8. ^ "MacDougall-Southwick Department Store #2, Downtown, Seattle, WA". Pacific Coast Architecture Database. University of Washington Libraries Digital Collections. Retrieved January 8, 2016.
  9. ^ "At Second and Pike, a renewable city". The Seattle Times. January 23, 2004. p. B6.
  10. ^ Richman, Dan (September 21, 2007). "Luxury hotel to be built in Seattle". Seattle Post-Intelligencer. Retrieved January 5, 2016.
  11. ^ Jones, Jeanne Lang (September 23, 2007). "Hotel deluxe -- new face joins fray for guests". Puget Sound Business Journal. Retrieved January 5, 2016.
  12. ^ Pryne, Eric (June 15, 2008). "Candela hotel-condo project design boasts striking touches of nature". The Seattle Times. Retrieved January 5, 2016.
  13. ^ Porer, Lynn (December 3, 2009). "Smith now proposes 340 apartments for his 2nd & Pike site". Seattle Daily Journal of Commerce. Retrieved January 5, 2016.
  14. ^ Cohen, Aubrey (October 3, 2011). "New downtown apartment tower approved". Seattle Post-Intelligencer. Retrieved January 5, 2016.
  15. ^ Stiles, Marc (January 14, 2013). "Urban Visions reconfigures Second and Pike project into office, residential, retail tower". Puget Sound Business Journal. Retrieved January 5, 2016.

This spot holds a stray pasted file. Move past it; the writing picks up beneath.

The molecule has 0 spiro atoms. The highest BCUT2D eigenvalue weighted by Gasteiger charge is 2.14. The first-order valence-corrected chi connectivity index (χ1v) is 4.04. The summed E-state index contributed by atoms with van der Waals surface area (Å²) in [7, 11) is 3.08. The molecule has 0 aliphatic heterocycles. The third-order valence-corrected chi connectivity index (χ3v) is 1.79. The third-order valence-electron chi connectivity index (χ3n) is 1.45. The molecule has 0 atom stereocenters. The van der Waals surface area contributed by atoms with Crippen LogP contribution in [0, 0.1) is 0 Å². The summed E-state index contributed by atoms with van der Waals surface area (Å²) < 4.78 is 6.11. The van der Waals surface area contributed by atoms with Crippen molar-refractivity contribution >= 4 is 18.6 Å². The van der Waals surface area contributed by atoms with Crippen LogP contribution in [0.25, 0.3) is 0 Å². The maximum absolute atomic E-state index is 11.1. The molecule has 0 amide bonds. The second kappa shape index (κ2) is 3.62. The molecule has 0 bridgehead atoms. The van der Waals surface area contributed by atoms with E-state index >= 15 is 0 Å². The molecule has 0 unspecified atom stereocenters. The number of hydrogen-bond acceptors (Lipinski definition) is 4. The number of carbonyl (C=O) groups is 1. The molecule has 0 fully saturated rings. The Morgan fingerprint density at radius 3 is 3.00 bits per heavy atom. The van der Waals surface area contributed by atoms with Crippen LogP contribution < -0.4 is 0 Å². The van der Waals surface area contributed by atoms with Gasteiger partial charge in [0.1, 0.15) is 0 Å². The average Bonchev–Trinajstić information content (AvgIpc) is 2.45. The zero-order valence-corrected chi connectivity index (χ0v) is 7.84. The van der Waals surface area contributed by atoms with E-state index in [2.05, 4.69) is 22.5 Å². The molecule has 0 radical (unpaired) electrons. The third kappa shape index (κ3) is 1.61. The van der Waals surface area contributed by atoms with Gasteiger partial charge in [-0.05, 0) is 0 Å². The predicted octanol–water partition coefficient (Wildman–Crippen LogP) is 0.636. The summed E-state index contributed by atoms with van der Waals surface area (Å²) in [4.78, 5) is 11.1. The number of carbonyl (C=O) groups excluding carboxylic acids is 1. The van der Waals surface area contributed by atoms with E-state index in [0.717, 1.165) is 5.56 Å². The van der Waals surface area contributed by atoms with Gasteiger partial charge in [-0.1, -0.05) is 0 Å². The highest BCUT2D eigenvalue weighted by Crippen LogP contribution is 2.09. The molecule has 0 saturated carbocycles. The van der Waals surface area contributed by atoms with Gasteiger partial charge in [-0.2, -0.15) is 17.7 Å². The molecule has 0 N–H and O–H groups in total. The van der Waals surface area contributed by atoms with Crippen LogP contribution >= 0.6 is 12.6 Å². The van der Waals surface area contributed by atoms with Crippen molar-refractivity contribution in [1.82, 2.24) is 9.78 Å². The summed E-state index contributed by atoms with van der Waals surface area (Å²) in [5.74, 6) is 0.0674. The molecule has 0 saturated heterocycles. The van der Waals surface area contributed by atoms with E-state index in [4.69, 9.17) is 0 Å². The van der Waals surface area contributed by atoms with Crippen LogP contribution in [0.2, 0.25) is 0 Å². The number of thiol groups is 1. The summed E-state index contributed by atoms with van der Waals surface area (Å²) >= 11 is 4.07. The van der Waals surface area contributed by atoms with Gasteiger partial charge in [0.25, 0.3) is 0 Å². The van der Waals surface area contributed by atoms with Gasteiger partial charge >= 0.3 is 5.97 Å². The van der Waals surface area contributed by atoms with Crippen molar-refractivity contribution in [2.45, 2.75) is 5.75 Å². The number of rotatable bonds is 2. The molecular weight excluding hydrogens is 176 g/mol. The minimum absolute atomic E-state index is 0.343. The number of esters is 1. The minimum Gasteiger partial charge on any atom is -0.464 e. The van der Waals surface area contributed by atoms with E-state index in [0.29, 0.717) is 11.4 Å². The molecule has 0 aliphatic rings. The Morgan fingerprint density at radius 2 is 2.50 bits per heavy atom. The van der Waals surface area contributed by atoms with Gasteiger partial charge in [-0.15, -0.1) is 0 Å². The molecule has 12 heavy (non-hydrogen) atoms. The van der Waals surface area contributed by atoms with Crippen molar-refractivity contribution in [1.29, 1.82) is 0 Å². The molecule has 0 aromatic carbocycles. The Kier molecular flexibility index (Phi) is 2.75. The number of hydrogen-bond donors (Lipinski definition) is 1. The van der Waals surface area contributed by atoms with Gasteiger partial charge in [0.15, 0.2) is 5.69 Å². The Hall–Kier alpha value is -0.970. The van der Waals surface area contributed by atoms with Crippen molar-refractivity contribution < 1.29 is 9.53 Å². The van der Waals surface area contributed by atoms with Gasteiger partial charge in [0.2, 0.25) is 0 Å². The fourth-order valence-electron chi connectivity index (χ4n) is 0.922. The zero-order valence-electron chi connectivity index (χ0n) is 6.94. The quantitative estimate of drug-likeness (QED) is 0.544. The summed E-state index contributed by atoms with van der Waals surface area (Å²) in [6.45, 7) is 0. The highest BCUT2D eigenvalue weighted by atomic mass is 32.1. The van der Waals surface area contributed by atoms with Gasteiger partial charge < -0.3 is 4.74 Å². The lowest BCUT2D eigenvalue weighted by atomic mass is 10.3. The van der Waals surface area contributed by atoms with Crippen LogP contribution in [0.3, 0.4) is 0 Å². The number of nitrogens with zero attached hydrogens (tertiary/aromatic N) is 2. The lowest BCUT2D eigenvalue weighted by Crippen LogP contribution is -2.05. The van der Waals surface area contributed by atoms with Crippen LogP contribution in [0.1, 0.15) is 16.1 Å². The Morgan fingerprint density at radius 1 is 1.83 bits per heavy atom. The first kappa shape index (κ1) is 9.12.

16. ^ "New downsized development plan for 2nd & Pike". The Seattle Times. January 15, 2013. Retrieved January 5, 2016.
  17. ^ Stiles, Marc (February 26, 2013). "Urban Visions adding 12 stories to Second and Pike tower in Seattle". Puget Sound Business Journal. Retrieved January 5, 2016.
  18. ^ Silver, Jon (February 26, 2013). "Urban Visions now planning 27-story tower at 2nd & Pike". Seattle Daily Journal of Commerce. Retrieved January 5, 2016.
  19. ^ "'Tree Tower' at 2nd and Pike?". Seattle Daily Journal of Commerce. March 12, 2013. Retrieved January 5, 2016.
  20. ^ Stiles, Marc (December 4, 2014). "Now with apparent financing, construction of downtown Seattle apartment high-rise is a go". Puget Sound Business Journal. Retrieved January 5, 2016.
  21. ^ Levy, Nat (April 5, 2015). "Urban Visions takes aim at 'the bullseye': 2nd & Pike". Seattle Daily Journal of Commerce. Retrieved January 5, 2016.
  22. ^ "2nd & Pike tower will be 'transformational'". Seattle Daily Journal of Commerce. July 24, 2015. Retrieved January 5, 2016.
  23. ^ "2nd and Pike Tower" (PDF). Sellen Construction. Retrieved August 11, 2017.
  24. ^ Nelson, LeAnne (October 20, 2015). "Comments on Rule making Sidewalk Closures a Last Resort!". SDOT Blog. Seattle Department of Transportation. Retrieved January 5, 2016.
  25. ^ Fucoloro, Tom (July 9, 2015). "City and contractor rethinking sudden 2nd Ave bike lane closure". Seattle Bike Blog. Retrieved January 5, 2016.